Ahmedabad: Invoking Mahatma Gandhi, President Pranab Mukherjee today said Swachh Bharat implies a clean mind along with a clean environment and asserted that educating in peace and harmony is the key to contain and reorient disruptive forces in society.
Addressing 62nd convocation of Gujarat Vidyapith, he also cited numerous challenges faced by country’s higher education sector and emphasised on increasing access and making education affordable.
“Gandhiji in life and in death struggled for communal harmony.
“Educating in peace and harmony is the key to contain and reorient the disruptive forces in society,” the President said as he again conveyed his sentiments on the issue amid the ongoing debate on alleged intolerance.
Referring to the motto of Gujarat Vidyapith ‘Sa Vidya Ya Vimuktaye’ (education that liberates), he said the institute should continue to demonstrate that it is by educating the heart and mind of the youth that social rejuvenation on the path of non-violence is possible.
“Swachh Bharat, according to Bapu, implied a clean mind, clean body and clean environment.
“Every citizen has a duty to rededicate themselves to create a clean external and internal environment of self and society to make ‘Swachh Bharat’ possible. I am certain you will make ideal citizens who will endeavour to keep our country Swachh and make it Samarth,” Mukherjee said.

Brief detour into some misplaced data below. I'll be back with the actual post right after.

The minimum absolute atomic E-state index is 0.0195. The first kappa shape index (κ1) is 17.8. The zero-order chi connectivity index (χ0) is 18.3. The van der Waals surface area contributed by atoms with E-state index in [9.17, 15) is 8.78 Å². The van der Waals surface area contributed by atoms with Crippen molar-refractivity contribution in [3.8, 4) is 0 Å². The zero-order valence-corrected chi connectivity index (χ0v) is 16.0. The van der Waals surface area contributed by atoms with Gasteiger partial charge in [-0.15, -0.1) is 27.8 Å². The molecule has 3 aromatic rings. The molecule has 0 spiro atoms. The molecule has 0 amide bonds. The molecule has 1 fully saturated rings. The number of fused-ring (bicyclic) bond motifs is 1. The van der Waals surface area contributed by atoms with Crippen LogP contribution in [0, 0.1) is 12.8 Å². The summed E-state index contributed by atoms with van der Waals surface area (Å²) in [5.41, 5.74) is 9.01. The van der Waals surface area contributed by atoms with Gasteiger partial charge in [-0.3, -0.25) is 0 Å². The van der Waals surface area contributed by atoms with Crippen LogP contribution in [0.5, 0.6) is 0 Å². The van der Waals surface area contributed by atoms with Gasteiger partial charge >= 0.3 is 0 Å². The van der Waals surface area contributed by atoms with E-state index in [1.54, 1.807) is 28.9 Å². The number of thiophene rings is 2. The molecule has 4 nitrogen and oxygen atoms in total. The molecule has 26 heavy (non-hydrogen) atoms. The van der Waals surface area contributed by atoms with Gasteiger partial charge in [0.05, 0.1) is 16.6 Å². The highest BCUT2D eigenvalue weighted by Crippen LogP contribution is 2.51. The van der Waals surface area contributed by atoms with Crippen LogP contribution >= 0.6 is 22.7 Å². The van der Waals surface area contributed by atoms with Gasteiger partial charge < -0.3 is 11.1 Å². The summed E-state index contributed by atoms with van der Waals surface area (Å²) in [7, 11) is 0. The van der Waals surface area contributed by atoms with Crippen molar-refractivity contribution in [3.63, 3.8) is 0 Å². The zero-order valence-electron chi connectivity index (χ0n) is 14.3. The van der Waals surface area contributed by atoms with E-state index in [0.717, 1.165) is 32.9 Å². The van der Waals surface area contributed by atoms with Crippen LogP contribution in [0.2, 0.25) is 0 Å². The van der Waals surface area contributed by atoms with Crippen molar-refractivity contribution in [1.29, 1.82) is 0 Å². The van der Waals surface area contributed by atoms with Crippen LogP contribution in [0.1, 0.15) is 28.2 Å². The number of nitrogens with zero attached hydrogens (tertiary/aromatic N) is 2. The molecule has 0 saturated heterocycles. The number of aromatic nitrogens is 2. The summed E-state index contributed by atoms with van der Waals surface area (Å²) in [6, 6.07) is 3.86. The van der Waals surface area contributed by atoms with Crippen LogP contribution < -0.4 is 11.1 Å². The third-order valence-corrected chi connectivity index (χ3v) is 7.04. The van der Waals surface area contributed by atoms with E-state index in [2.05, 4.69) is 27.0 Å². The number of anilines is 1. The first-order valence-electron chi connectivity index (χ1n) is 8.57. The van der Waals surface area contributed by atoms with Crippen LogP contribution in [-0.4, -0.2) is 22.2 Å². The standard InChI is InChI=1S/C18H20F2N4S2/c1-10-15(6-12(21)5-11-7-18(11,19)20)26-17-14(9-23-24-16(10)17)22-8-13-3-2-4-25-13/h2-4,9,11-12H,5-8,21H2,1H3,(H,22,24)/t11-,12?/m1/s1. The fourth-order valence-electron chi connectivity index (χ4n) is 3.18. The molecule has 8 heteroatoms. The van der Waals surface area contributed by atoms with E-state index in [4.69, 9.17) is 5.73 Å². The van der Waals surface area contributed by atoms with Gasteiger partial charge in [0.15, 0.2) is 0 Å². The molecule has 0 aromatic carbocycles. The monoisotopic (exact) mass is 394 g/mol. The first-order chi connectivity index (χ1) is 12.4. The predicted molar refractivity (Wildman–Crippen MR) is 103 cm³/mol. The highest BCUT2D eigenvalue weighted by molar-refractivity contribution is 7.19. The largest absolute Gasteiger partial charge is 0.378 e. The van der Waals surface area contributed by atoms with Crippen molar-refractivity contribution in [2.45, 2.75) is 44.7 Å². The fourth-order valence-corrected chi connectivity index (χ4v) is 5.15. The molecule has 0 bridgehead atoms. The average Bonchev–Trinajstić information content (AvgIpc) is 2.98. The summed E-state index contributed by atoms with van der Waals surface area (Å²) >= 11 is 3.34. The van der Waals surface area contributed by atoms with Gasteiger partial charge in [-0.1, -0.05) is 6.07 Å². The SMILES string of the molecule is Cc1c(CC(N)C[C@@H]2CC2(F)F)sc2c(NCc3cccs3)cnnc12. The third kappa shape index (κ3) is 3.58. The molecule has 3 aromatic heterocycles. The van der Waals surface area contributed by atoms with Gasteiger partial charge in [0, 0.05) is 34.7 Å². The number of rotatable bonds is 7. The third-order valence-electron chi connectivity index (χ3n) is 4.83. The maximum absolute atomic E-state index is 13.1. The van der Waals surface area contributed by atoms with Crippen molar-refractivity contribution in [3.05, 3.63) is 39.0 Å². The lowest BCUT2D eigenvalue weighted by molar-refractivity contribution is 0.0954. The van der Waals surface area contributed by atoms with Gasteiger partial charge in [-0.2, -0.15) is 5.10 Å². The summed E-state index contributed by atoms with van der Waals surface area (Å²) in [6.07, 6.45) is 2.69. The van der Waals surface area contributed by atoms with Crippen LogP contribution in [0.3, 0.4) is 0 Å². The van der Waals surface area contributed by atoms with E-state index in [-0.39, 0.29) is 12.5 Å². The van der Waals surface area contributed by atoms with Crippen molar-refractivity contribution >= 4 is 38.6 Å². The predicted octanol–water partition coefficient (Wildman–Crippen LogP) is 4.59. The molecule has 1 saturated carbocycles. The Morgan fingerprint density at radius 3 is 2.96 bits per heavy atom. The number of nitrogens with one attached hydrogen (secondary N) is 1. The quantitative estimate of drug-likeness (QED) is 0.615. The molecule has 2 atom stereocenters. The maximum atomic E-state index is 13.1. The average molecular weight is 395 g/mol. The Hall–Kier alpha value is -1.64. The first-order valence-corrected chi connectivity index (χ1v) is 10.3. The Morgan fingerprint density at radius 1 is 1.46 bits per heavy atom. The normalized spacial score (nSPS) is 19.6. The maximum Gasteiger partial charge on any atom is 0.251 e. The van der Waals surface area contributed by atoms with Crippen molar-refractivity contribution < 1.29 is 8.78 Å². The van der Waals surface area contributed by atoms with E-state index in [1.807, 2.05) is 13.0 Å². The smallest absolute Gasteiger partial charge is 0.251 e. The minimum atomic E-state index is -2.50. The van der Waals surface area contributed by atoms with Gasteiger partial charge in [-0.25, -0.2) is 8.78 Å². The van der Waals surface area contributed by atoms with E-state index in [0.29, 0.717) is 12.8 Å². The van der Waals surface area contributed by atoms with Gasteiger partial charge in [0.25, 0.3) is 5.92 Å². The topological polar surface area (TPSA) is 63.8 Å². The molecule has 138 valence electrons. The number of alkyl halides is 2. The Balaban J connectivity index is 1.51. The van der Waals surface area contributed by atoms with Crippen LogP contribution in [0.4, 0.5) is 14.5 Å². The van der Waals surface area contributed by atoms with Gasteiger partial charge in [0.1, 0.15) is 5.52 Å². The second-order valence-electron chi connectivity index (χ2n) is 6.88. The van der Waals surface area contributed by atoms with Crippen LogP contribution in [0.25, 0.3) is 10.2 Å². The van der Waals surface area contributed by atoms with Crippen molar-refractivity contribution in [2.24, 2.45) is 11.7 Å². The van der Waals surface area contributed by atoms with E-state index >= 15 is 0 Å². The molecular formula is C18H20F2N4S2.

The President’s reference to Swachh Bharat came as the Centre has launched Swachh Bharat campaign for promoting cleanliness inspired by the Mahatma.
Recitation of prayers from various religions marked the beginning of the ceremony in which the President gave away degrees and awards to meritorious events.
Speaking about the higher education sector in India, he noted that there is need for increasing access and making education affordable besides ensuring quality and pursue excellence.
“These are not contradictory objectives but complementary goals. Quality consciousness must be at the back of every initiative in our higher academic institutions.
“Many meritorious students leave the shores of our country and study abroad due to lack of institutes in India conforming to high standards of education. Not many international students come to India for higher studies either,” Mukherjee said.
Student arrivals from US, Germany, France, South Korea, Australia, China and Singapore have dipped seriously — 73 per cent in 2014, he said citing a report.
“We must do all at our end to reverse this trend and make India emerge as a quality and affordable education destination for students outside,” the President said and referred to ancient universities like Takshila and Nalanda while calling for renewed efforts to gain India’s leadership role in higher education sector.
The developmental challenges faced by our country call for an inspired response from the higher education system.
Quality and relevant research can help tide over our socio-economic problems, he said.
“To build a research eco-system, we need to adopt a multi-disciplinary approach, promote research at under-graduate level and develop scientific temper in the students,” Mukherjee said.
“India is home to a large population of the young. Demographic dividend can occur only if greater number of competent and skilled professionals is produced by our higher educational and technical institutions.
“This calls for skill development initiatives on a massive scale,” the President said.